(Photo by Staff Sgt. Jason Epperson)

When troops deploy, they're told in advance how long they'll be gone. This gives you the chance to prepare your family, get all your paperwork in order, and so on. But, for some reason, troops always find out at the last possible minute that their deployment is about to get extended.

It's like a terrible Band-Aid that some officer didn't want to pull off.


Nobody wants to be the bearer of bad news by telling a formation that their deployment got extended. All hatred will be directed at the commander, but even they aren't doing it for some OER bullet point. It's more-than-likely an order from way higher up.

Pay attention to these signs — they may not want to say it, but you'll see a deployment extension coming from a mile away.

1. USO tours are more frequent

There's an extremely low possibility that the decision to stay was made by a salty commander who is just too gung-ho about the deployment. The decision almost always made at The Pentagon and your commander is getting slapped by the Big Green Weenie.

The Pentagon will also coordinate more and more USO tours to help compensate and shift all that blame back on your commander. If it's not the holiday season and USO tours roll around often, it's because you're about to get slapped, too.

"Don't worry, everyone. These guys are just here to entertain you guys! No ulterior motives from The Pentagon at all!"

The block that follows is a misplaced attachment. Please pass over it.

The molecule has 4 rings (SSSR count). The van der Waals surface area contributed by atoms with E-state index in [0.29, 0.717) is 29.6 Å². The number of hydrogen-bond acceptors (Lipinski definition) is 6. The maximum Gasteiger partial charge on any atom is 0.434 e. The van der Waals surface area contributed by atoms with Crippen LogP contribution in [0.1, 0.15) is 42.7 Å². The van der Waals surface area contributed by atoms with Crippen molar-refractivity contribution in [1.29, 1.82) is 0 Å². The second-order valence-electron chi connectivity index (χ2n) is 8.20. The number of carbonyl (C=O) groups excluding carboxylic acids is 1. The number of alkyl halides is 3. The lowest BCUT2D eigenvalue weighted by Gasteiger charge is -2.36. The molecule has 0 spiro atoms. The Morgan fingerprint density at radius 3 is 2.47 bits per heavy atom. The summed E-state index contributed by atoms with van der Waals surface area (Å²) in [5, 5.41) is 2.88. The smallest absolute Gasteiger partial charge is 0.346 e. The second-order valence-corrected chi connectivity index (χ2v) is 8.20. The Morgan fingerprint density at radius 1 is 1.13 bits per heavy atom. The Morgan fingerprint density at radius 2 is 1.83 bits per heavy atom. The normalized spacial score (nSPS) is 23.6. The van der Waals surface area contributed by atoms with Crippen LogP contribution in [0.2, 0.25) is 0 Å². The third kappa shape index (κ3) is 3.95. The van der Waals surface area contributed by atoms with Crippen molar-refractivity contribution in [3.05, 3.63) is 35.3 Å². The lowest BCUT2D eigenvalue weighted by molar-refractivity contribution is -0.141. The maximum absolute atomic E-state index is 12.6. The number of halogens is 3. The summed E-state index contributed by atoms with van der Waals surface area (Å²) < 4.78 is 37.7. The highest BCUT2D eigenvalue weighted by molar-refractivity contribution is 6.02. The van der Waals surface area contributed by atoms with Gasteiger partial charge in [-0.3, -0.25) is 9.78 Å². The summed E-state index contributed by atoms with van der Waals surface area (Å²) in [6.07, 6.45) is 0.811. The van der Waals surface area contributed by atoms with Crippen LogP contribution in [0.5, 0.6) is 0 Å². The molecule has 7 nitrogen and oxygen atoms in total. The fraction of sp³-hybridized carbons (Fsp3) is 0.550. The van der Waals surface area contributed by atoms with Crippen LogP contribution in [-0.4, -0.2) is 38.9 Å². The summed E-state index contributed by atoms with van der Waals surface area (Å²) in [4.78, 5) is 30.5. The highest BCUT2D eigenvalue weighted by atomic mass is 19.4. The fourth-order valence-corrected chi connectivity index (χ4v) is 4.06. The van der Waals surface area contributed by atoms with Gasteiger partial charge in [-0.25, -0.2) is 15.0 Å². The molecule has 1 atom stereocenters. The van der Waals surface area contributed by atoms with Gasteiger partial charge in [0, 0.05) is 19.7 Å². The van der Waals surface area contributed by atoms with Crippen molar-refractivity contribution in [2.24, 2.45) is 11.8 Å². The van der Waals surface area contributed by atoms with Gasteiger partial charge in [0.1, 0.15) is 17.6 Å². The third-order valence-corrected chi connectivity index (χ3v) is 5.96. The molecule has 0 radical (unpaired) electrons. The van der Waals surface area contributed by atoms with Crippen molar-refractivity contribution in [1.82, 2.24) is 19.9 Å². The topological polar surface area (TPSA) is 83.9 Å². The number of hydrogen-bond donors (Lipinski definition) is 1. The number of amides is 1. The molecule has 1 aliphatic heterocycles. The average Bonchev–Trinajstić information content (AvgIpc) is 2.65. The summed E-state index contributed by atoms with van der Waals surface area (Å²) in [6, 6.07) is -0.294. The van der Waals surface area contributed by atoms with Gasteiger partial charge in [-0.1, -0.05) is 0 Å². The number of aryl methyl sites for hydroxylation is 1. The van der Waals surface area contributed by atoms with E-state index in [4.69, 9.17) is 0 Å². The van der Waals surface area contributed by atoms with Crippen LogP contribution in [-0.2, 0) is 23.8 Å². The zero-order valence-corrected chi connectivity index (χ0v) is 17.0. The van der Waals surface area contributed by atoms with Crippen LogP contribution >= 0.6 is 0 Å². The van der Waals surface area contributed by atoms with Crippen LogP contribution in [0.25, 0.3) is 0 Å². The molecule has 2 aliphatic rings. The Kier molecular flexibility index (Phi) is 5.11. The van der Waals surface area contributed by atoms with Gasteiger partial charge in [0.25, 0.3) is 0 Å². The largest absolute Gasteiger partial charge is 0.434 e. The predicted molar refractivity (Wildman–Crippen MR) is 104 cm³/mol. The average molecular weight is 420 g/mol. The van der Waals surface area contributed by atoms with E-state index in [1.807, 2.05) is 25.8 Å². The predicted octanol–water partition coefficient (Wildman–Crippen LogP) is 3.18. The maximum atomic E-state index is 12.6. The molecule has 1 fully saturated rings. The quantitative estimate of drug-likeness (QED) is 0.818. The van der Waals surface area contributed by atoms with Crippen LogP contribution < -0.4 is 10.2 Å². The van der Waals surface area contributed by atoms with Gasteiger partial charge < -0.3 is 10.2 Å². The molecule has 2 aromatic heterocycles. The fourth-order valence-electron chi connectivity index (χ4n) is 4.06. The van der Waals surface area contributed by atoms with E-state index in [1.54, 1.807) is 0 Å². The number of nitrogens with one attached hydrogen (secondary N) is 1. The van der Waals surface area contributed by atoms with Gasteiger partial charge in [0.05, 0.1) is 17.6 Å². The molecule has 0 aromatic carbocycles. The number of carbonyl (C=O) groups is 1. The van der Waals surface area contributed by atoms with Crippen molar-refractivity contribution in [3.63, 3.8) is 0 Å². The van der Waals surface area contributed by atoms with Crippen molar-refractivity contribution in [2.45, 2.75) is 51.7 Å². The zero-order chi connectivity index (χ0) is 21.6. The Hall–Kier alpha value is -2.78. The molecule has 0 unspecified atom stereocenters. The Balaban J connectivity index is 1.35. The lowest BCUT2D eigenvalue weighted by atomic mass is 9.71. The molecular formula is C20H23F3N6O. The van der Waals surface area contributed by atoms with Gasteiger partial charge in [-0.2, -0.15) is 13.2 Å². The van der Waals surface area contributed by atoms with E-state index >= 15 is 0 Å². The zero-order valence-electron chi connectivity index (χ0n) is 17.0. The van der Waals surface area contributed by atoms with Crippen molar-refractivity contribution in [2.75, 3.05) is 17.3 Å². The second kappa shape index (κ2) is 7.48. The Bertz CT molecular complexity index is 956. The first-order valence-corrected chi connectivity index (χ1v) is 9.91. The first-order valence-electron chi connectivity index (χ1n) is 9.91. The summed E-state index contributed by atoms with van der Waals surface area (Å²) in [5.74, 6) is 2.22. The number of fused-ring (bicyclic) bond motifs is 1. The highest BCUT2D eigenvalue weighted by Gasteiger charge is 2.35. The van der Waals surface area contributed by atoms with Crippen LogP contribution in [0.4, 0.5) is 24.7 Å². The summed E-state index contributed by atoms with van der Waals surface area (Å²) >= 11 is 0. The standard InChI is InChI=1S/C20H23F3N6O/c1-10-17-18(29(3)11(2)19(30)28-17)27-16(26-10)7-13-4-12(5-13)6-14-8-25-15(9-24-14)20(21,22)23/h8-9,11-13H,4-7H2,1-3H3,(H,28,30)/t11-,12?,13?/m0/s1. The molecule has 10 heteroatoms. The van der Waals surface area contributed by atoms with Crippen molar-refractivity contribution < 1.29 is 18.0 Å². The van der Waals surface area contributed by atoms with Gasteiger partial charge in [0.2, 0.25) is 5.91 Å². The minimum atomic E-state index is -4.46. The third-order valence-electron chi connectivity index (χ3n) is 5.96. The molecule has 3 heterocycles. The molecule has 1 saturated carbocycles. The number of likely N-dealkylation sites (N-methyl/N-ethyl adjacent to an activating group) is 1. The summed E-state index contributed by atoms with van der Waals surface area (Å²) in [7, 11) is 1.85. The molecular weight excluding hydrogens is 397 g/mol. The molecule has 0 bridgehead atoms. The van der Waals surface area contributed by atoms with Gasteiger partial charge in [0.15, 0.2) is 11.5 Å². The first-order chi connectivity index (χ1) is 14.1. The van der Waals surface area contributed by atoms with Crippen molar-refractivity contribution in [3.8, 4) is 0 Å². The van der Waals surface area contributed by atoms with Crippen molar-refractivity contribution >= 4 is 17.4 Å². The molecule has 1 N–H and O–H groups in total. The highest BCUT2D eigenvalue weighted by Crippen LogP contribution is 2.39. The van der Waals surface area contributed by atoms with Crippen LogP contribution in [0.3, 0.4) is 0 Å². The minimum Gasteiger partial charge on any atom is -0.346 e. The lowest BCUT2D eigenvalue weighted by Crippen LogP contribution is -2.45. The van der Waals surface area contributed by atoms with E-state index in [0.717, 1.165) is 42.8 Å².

(Photo by Navy Petty Officer 1st Class Dominique A. Pineiro)

2. The officers haven't started packing yet

It's news that nobody wants to deliver, but everyone in the S3 and some of the other officers heard it in one of the Command & Staff meetings.

Usually, you start packing the connexes up before you leave, but most troops will have their tough boxes on standby — ready to go at a moment's notice. If the S3 PowerPoint Ranger hasn't started packing when the time's drawing near, you know they heard something that they can't share.

It's not like you'll notice, though. Cleaning connexes is half the battle for most lower enlisted troops.

(Photo by Sgt. Eddie Siguenza)

3. You get nicer living ammenities at the "end"

Nice bunk beds, bigger tents, and actual living conditions sound amazing to any troop — no matter how grunt they are. It doesn't matter if you've spent the last 11 months living under a HUMVEE, no one wants to spend that last one living under there if it can be helped.

The moment you hear the platoon smart-ass say, "Awesome! ...but aren't we about to leave?" you know what's up.

Or, you'll hear, "Man, the new guys are totally going to love this!" Which leads us to...

(Photo by Sgt. Justin A. Moeller)

4. Your replacement unit hasn't shown yet

Sending out entire units is a logistical nightmare. They're often sent in waves, broken up into four main groups. The first group to go, the ADVON (Advanced Echelon) team, is sent usually a month or so before everyone else to relay any needed info to the unit stateside.

The military has been sending troops to Afghanistan for ages now, so the task of ADVON teams is less and less important — but it still has to happen. If they don't arrive on schedule, well...

ADVON should be coming... Any moment now...

(Photo by Capt. William Brink)

5. Surf and turf (if you're not in the Air Force)

The de facto hint is when your commander wines and dines you. We're not talking about your standard MRE or bagged scrambled eggs, oh no. They're not pulling any punches. We're talkin' steak, lobster, and some ice cream. That's right, you get to live like an Airmen for a meal.

The commander will eat with their troops, show them a good time, and make troops know that the commander is on their side. Remember, you like the commander and would never burn down their office in a fit of rage.

By the way, formation is 30 minutes and the commander has another big green surprise for you guys.

(Photo by Staff Sgt. Jason Epperson)